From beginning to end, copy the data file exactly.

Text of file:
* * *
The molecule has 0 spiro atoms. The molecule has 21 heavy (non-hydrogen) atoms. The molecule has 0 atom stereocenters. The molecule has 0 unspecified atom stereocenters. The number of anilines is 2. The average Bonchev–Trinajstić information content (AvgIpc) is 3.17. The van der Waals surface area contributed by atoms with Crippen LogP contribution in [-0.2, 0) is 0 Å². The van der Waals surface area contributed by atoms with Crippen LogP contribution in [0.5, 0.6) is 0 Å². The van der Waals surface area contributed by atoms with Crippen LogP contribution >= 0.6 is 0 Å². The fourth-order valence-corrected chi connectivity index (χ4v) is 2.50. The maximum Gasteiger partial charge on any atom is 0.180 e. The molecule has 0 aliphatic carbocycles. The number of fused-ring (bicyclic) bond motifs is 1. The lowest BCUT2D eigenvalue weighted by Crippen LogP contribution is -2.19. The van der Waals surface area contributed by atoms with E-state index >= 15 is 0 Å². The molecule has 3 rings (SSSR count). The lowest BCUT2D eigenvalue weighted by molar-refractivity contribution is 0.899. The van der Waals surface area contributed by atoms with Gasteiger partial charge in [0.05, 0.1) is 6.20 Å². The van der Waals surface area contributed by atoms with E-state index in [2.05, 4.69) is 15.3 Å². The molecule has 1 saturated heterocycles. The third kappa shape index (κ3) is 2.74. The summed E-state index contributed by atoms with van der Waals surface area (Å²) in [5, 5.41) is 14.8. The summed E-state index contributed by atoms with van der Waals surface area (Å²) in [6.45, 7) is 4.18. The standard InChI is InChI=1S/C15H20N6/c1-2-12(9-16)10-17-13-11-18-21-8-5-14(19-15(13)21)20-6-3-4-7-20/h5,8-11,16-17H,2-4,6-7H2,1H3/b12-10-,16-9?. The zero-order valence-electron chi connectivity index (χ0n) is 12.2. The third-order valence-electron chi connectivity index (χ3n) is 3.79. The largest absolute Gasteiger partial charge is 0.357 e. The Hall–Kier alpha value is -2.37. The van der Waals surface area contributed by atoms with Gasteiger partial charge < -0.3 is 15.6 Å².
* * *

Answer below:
The molecule has 0 spiro atoms. The molecule has 21 heavy (non-hydrogen) atoms. The molecule has 0 atom stereocenters. The molecule has 0 unspecified atom stereocenters. The number of anilines is 2. The average Bonchev–Trinajstić information content (AvgIpc) is 3.17. The van der Waals surface area contributed by atoms with Crippen LogP contribution in [-0.2, 0) is 0 Å². The van der Waals surface area contributed by atoms with Crippen LogP contribution in [0.5, 0.6) is 0 Å². The van der Waals surface area contributed by atoms with Crippen LogP contribution >= 0.6 is 0 Å². The fourth-order valence-corrected chi connectivity index (χ4v) is 2.50. The maximum Gasteiger partial charge on any atom is 0.180 e. The molecule has 0 aliphatic carbocycles. The number of fused-ring (bicyclic) bond motifs is 1. The lowest BCUT2D eigenvalue weighted by Crippen LogP contribution is -2.19. The van der Waals surface area contributed by atoms with E-state index >= 15 is 0 Å². The molecule has 3 rings (SSSR count). The lowest BCUT2D eigenvalue weighted by molar-refractivity contribution is 0.899. The van der Waals surface area contributed by atoms with Gasteiger partial charge in [0.05, 0.1) is 6.20 Å². The van der Waals surface area contributed by atoms with E-state index in [2.05, 4.69) is 15.3 Å². The molecule has 1 saturated heterocycles. The third kappa shape index (κ3) is 2.74. The summed E-state index contributed by atoms with van der Waals surface area (Å²) in [5, 5.41) is 14.8. The summed E-state index contributed by atoms with van der Waals surface area (Å²) in [6.45, 7) is 4.18. The standard InChI is InChI=1S/C15H20N6/c1-2-12(9-16)10-17-13-11-18-21-8-5-14(19-15(13)21)20-6-3-4-7-20/h5,8-11,16-17H,2-4,6-7H2,1H3/b12-10-,16-9?. The zero-order valence-electron chi connectivity index (χ0n) is 12.2. The third-order valence-electron chi connectivity index (χ3n) is 3.79. The largest absolute Gasteiger partial charge is 0.357 e. The Hall–Kier alpha value is -2.37. The van der Waals surface area contributed by atoms with Gasteiger partial charge < -0.3 is 15.6 Å².